Pleurisy is due to inflammation of the pleura next to the lung. It is most often caused by infection with a germ (a viral infection). In these cases the pain can be severe, but soon goes. Various other lung disorders can also cause a 'pleuritic pain' similar to pleurisy. A pleuritic pain is a chest pain which is typically sharp and 'stabbing' in a part of the chest. The pain is usually made worse when you breathe in or cough.
What is the pleura?
The pleura is a thin membrane with two layers. One layer lines the inside of the chest wall. The other layer covers the lungs.
Between the two layers of pleura (the pleural cavity) is a tiny amount of fluid. This helps the lungs and chest wall to move smoothly when you breathe.
What is pleurisy?
Pleurisy means inflammation of the pleura. Pleurisy, or other problems that affect the pleura, can cause a 'pleuritic' chest pain. This is usually a sharp stabbing pain.
You may feel a pleuritic chest pain anywhere in the chest depending on the site of the inflammation, or problem with the pleura. The pain is made worse by breathing in, or coughing, as this causes the two parts of the inflamed pleura to rub over each other.
You may have other symptoms, depending on the cause of the pleurisy.
What are the causes of pleurisy
Infection with a germ (a viral infection)
This is probably the most common cause. An infection can cause some inflammation in part of the pleura, which causes the pain. If you have 'viral pleurisy' you are not usually very ill. You may also have a cough, cold, fever, or flu-like symptoms caused by the virus. However, the pleuritic pain can be quite severe. The immune system will usually clear a viral infection. The pain typically lasts a few days, and then goes as the virus clears away and the inflammation settles.
Other causes of pleurisy and pleuritic pain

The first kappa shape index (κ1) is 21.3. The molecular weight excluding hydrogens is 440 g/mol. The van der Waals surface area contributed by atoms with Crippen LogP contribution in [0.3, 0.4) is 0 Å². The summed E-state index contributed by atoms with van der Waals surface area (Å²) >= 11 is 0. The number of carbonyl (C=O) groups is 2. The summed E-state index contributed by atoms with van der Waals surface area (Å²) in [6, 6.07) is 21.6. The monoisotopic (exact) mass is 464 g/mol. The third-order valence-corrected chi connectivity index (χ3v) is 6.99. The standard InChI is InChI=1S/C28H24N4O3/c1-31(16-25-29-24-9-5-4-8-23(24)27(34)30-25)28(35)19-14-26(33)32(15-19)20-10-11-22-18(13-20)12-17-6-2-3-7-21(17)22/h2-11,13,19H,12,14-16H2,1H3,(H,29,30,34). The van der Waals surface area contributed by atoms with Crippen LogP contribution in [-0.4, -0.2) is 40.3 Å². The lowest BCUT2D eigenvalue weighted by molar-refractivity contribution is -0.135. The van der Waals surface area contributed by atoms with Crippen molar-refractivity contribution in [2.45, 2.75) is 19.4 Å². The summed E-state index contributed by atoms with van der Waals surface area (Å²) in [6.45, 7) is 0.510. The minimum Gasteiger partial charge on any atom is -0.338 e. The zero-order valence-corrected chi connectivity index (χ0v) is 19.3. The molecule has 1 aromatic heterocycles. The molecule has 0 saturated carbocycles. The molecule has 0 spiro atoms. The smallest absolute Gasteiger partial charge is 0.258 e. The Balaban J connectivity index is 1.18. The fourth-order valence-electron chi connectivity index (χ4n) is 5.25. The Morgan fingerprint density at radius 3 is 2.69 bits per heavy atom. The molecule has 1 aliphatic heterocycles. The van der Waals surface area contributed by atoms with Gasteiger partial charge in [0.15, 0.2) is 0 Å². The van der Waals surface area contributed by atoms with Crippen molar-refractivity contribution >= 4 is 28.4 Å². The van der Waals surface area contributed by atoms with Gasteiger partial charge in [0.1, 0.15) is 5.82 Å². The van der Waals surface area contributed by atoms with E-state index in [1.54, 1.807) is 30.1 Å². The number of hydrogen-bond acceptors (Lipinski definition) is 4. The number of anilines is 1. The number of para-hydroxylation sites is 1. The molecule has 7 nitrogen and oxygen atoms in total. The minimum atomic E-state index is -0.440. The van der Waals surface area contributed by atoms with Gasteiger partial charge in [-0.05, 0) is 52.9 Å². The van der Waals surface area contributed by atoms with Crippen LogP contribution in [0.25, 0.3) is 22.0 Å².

There are other more serious causes of pleuritic pain, but these are much less common than viral pleurisy. Anything that causes inflammation or damage at the edge of the lung next to the pleura can cause pleuritic pain. For example, pneumonia, blood clots in the lung (pulmonary embolism), chest injuries, a collapsed lung (pneumothorax), lung cancer, and inflammation associated with some forms of arthritis. All these conditions are likely to have other symptoms, and the pleuritic pain is just part of the problem.
See a doctor if any of the following occur with a pleuritic chest pain:
- Pain that develops slowly over several days or weeks
- Pain that does not ease and go after a few days
- Breathlessness (shortness of breath) or other breathing difficulties
- Coughing up blood
- Any other symptom that you are unsure of, or cannot explain
Do I need any tests?
The most important thing when diagnosing the cause of a pleuritic pain is for a doctor to talk to you about your symptoms and to examine you. Most of the causes of the more serious causes of pleuritic pain will have other symptoms apart from the pain, as mentioned above. A doctor's examination may also show up some signs which may point to the cause.
A doctor may arrange tests such as a chest X-ray if you develop pleuritic pain and the cause is not clear. A chest X-ray is normal in the common infection with a germ (a viral pleurisy) but may show up abnormalities when there are some other causes of the pain. Other tests are sometimes done if a serious cause is suspected.
What is the treatment for pleurisy?
If you have other causes of pleuritic pain (such as pneumonia, blood clots in the lung (pulmonary embolism), etc), the treatment depends on the cause.
Further reading & references
- Kass SM, Williams PM, Reamy BV; Pleurisy. Am Fam Physician. 2007 May 1;75(9):1357-64.
Disclaimer: This article is for information only and should not be used for the diagnosis or treatment of medical conditions. EMIS has used all reasonable care in compiling the information but make no warranty as to its accuracy. Consult a doctor or other health care professional for diagnosis and treatment of medical conditions. For details see our conditions.
|Original Author: Dr Tim Kenny||Current Version: Dr Colin Tidy||Peer Reviewer: Prof Cathy Jackson|
|Last Checked: 31/05/2013||Document ID: 4495 Version: 39||© EMIS|
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